“The idea that “history” comes from “his story” is meant as an illustrative tool that much of what is known about history, and what is taught about history, comes from the male perspective and concerns male spheres of influence, particularly in political and military history. It’s not an etymological explanation (beyond folk etymology).”
History is a story we have been told from the conquers of wars and manipulators of humanity.
What is our true history?
“We have all been hurt and experienced pain at some point in our lives. That pain compromises our trust and can transform our perspective on life. It is natural psychologically to defend ourselves when we feel vulnerability would be dangerous, but trust is as much a blessing for our own mental health as it is a gift for those we chose to trust. When trauma or pain takes away our ability to trust others, this means it is continually hurting us and depriving us of deep, meaningful bonds.
Our spiritual heart-felt side cannot thrive if we keep ourselves walled up. While we must be careful with whom we decide to open up with, it is not healthy to withdraw trust from everyone. Every relationship whether intimate, professional or family based requires a certain level of trust.
What is Trust
Trust refers to our ability to confidently believe that someone else’s intentions are good towards us. It is our ability to predict someone’s behavior and how they will respond to situations. Trust is just as much logical and based on evidence as it is emotional and instinctual. We FEEL trust, but we also calculate it.
Much of our social interactions are based on a give and take system, trust is a crucial part of this. When we marry someone and choose to trust them with our well-being, we have certain expectations of what they will give to the relationship as well as what we will give. Even if you consider the act of buying a car, it is natural to have more trust in a dealer selling you a certified used car with a warranty versus someone off the street that might give you a better deal but no warranty.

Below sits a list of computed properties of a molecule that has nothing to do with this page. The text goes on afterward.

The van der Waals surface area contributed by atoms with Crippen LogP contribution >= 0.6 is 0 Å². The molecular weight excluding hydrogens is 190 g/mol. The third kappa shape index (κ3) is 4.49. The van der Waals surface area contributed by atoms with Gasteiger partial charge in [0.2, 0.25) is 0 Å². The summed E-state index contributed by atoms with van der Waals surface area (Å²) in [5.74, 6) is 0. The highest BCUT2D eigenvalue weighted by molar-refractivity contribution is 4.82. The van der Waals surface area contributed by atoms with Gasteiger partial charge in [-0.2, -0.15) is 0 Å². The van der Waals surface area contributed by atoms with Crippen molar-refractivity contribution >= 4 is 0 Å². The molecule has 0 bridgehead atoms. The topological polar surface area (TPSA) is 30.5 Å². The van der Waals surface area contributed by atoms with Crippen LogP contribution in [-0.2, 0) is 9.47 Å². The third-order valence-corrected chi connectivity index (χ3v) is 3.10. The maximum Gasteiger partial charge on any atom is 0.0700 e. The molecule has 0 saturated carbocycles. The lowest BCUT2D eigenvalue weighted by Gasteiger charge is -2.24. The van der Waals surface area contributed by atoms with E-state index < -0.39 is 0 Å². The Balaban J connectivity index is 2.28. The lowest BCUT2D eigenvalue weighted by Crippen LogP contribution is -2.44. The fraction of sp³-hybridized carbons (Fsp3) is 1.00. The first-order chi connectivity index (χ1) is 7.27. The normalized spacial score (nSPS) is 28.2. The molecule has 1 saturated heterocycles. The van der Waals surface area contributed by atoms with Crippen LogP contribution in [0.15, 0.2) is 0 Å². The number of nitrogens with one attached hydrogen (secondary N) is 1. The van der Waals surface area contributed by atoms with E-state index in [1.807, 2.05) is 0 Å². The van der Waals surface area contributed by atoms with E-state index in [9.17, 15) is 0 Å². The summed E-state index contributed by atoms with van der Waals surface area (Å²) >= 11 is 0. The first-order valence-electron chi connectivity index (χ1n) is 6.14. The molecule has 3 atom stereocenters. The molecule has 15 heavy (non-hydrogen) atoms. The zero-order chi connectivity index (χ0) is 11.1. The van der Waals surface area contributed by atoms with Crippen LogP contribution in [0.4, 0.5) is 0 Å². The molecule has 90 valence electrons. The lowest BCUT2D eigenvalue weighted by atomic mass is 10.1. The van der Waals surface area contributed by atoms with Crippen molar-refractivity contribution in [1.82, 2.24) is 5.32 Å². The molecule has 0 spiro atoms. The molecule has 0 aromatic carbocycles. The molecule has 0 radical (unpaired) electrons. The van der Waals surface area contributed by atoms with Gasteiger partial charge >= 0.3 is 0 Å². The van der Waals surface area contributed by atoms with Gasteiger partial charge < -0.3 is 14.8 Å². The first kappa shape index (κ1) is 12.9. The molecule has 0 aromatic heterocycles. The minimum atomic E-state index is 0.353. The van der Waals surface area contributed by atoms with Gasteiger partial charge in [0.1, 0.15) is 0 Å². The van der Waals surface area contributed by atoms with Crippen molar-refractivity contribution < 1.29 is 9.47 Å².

It comes down to this. If you believe someone will do right by you even in a difficult situation, you have trust in them. If you are unsure if someone will do right by you, then you don’t trust them.
It takes time to develop trust in someone, this is typically not an overnight process although in some social situations such as with a religious leader, we tend to expect trustworthiness out of them. As we have more social interactions and experiences together we start to notice their trends which either indicate they are dependable or not trustworthy.
In some situations, the other person is asked to sacrifice something such as money or time to meet our needs, those situations draw us closer to them and allow us to let our guards down. Although it is inevitable we will have to take a leap of faith at some point to develop deep and significant trust.
Trust in Relationships
The depth of our trust we develop in a relationship is so important as it relates to the extent we commit ourselves and invest. Considering the give and take social system, we give a lot more of ourselves to someone when we trust them and in return, we hope to receive that back. Insecurity about whether someone will act in our better interest causes us to withdraw emotionally, spiritually and often physically from that person. We will create a psychological distance from the other person as a means of defense.